Principles of Contract at Law and in Equity: Being a Treatise on the General Principles Concerning the Validity of Agreements, with a Special View to the Comparison of Law and Equity, and with References to the Indian Contract Act, and Occasionally to Roman, American, and Continental Law
Stevens, 1876 - 606 sider
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Principles of Contract at Law and in Equity: Being a Treatise on the General ...
Uten tilgangsbegrensning - 1876
acceptance Act of Parliament action agent agree agreement apply assent assignment authority Beav benefit bill bind bound champerty common law Companies Act 1862 condition consent consideration contract corporation Court of Exchequer courts of equity covenant creditor debt debtor decision deed defendant doctrine duty effect enforced England English law evidence executed existence express fact fraud given ground held House of Lords husband illegal impossible infant instrument intention interest judgment kind L. J. Ex law merchant liable Lindley Lord marriage married matter ment mistake modern nature negotiable instruments obligation particular parties partnership payment performance plaintiff principle promise promisor proposal purchaser purpose question reason recover rule Savigny seal seems separate estate shareholders shares statute Statute of Frauds sued supra thing third person tion tract transaction treated trust unlawful valid vendor Vict void voidable
Side 320 - One who sells the good-will of a business may agree with the buyer to refrain from carrying on a similar business within a specified county, city, or a part thereof, so long as the buyer, or any person deriving title to the good-will from him, carries on a like business therein.
Side 284 - Prima facie it is the privilege of a trader in a free country, in all matters not contrary to law, to regulate his own mode of carrying it [his trade] on according to his own discretion and choice.
Side 401 - Ignorantia juris haud excusat; but in that maxim the word 'jus' is used in the sense of denoting general law, the ordinary law of the country. But when the word 'jus' is used in the sense of denoting a private right, that maxim has no application. Private right of ownership is a matter of fact ; it may be the result also of matter of law; but if parties contract under a mutual mistake and misapprehension as to their relative and respective rights, the result is, that that agreement is liable to be...
Side 263 - Public policy and sound morality do, therefore, imperatively require that courts should put the stamp of their disapprobation on every act. and pronounce void every contract the ultimate or probable tendency of which would be to sully the purity or mislead the judgments of those to whom the high trust of legislation is confided.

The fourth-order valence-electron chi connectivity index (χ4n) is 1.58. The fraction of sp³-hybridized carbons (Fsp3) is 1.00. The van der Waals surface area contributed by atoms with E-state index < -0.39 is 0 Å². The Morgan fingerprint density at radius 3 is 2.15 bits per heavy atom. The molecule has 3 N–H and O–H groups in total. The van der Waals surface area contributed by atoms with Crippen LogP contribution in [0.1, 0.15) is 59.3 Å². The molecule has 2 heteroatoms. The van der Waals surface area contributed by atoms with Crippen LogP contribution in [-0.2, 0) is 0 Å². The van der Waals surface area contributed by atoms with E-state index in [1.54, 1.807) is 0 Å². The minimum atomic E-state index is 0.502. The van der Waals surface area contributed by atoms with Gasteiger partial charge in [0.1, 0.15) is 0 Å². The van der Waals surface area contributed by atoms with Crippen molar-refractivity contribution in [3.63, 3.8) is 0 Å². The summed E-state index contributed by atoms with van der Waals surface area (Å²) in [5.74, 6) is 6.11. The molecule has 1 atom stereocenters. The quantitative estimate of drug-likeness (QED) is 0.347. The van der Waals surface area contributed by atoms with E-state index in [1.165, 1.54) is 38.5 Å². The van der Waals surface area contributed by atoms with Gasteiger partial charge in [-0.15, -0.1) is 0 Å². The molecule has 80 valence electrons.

Side 14 - ... till after they had received the notification that the defendants had received their answer and assented to it. And so it might go on ad infinitum.
Side 256 - It must not be forgotten that you are not to extend arbitrarily those rules which say that a given contract is void as being against public policy, because, if there is one thing which more than another public policy requires, it is that men of full age and compeMcKay v.
Side 447 - ... breach of warranty. But it would be better to distinguish such cases as a non-compliance with a contract which a party has engaged to fulfil ; as, if a man offers to buy peas of another, and he sends him beans, he does not perform his contract; but that is not a warranty, there is no warranty that he should sell him peas ; the contract is to sell peas, and if he sends him anything else in their stead, it is a non-performance of it.
Side 41 - That no action shall be maintained whereby to charge any person upon any promise made, after full age, to pay any debt contracted during infancy, or upon any ratification, after full age, of any promise or simple contract made during infancy, unless such promise or ratification shall be made by some writing, signed by the party to be charged therewith.
Side 506 - ... exactly as a stranger would have done, taking no advantage of his influence or knowledge, putting the other party on his guard, bringing everything to his knowledge which he himself knew. In short, the rule rightly considered, is, that the person standing in such relation must, before he can...